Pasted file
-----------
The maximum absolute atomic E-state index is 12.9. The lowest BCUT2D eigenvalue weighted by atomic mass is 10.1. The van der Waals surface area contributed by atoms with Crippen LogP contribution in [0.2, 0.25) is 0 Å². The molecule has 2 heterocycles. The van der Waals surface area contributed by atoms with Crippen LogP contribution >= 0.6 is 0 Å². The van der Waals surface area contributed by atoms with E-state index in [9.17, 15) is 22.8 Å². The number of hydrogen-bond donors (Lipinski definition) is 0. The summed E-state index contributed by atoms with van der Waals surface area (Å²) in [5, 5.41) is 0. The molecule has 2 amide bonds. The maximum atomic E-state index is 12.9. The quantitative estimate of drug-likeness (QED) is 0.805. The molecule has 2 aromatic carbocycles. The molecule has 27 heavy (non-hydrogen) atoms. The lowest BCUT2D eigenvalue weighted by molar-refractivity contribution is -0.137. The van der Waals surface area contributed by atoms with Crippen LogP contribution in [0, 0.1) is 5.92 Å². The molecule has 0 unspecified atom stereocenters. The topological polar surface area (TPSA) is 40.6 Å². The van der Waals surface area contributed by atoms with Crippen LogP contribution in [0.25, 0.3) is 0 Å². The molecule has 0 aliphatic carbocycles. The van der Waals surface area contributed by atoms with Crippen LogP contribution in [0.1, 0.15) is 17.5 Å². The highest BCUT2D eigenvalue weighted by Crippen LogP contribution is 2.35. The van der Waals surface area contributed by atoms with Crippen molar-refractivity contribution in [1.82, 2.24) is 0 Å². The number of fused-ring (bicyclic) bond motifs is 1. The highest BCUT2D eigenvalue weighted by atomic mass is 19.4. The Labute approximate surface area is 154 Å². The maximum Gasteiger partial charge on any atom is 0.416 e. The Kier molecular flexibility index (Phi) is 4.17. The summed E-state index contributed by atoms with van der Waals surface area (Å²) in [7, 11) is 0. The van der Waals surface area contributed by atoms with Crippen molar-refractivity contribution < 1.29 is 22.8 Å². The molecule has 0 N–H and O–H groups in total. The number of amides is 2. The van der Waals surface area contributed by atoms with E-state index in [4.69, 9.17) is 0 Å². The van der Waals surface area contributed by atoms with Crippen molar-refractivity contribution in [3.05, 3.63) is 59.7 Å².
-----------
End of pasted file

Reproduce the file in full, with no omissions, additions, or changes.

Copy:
The maximum absolute atomic E-state index is 12.9. The lowest BCUT2D eigenvalue weighted by atomic mass is 10.1. The van der Waals surface area contributed by atoms with Crippen LogP contribution in [0.2, 0.25) is 0 Å². The molecule has 2 heterocycles. The van der Waals surface area contributed by atoms with Crippen LogP contribution >= 0.6 is 0 Å². The van der Waals surface area contributed by atoms with E-state index in [9.17, 15) is 22.8 Å². The number of hydrogen-bond donors (Lipinski definition) is 0. The summed E-state index contributed by atoms with van der Waals surface area (Å²) in [5, 5.41) is 0. The molecule has 2 amide bonds. The maximum atomic E-state index is 12.9. The quantitative estimate of drug-likeness (QED) is 0.805. The molecule has 2 aromatic carbocycles. The molecule has 27 heavy (non-hydrogen) atoms. The lowest BCUT2D eigenvalue weighted by molar-refractivity contribution is -0.137. The van der Waals surface area contributed by atoms with Crippen LogP contribution in [0, 0.1) is 5.92 Å². The molecule has 0 unspecified atom stereocenters. The topological polar surface area (TPSA) is 40.6 Å². The van der Waals surface area contributed by atoms with Crippen LogP contribution in [0.25, 0.3) is 0 Å². The molecule has 0 aliphatic carbocycles. The van der Waals surface area contributed by atoms with Crippen LogP contribution in [0.1, 0.15) is 17.5 Å². The highest BCUT2D eigenvalue weighted by Crippen LogP contribution is 2.35. The van der Waals surface area contributed by atoms with Crippen molar-refractivity contribution in [1.82, 2.24) is 0 Å². The number of fused-ring (bicyclic) bond motifs is 1. The highest BCUT2D eigenvalue weighted by atomic mass is 19.4. The Labute approximate surface area is 154 Å². The maximum Gasteiger partial charge on any atom is 0.416 e. The Kier molecular flexibility index (Phi) is 4.17. The summed E-state index contributed by atoms with van der Waals surface area (Å²) in [7, 11) is 0. The van der Waals surface area contributed by atoms with Crippen molar-refractivity contribution < 1.29 is 22.8 Å². The molecule has 0 N–H and O–H groups in total. The number of amides is 2. The van der Waals surface area contributed by atoms with E-state index in [4.69, 9.17) is 0 Å². The van der Waals surface area contributed by atoms with Crippen molar-refractivity contribution in [3.05, 3.63) is 59.7 Å².